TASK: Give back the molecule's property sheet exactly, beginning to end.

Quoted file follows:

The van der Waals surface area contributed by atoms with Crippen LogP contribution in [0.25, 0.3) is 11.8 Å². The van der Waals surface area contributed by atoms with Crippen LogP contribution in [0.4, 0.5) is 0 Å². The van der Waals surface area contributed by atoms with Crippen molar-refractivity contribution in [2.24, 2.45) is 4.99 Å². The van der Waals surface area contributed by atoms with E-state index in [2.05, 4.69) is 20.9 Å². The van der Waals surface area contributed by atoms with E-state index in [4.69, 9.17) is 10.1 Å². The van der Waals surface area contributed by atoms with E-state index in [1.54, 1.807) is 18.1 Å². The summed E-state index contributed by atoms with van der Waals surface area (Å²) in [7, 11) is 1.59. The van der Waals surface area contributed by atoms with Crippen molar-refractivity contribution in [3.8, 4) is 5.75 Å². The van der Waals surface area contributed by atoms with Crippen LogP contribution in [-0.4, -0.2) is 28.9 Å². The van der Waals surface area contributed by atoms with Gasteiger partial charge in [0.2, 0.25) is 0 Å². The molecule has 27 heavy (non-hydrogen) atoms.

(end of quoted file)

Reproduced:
The van der Waals surface area contributed by atoms with Crippen LogP contribution in [0.25, 0.3) is 11.8 Å². The van der Waals surface area contributed by atoms with Crippen LogP contribution in [0.4, 0.5) is 0 Å². The van der Waals surface area contributed by atoms with Crippen molar-refractivity contribution in [2.24, 2.45) is 4.99 Å². The van der Waals surface area contributed by atoms with E-state index in [2.05, 4.69) is 20.9 Å². The van der Waals surface area contributed by atoms with E-state index in [4.69, 9.17) is 10.1 Å². The van der Waals surface area contributed by atoms with E-state index in [1.54, 1.807) is 18.1 Å². The summed E-state index contributed by atoms with van der Waals surface area (Å²) in [7, 11) is 1.59. The van der Waals surface area contributed by atoms with Crippen molar-refractivity contribution in [3.8, 4) is 5.75 Å². The van der Waals surface area contributed by atoms with Crippen LogP contribution in [-0.4, -0.2) is 28.9 Å². The van der Waals surface area contributed by atoms with Gasteiger partial charge in [0.2, 0.25) is 0 Å². The molecule has 27 heavy (non-hydrogen) atoms.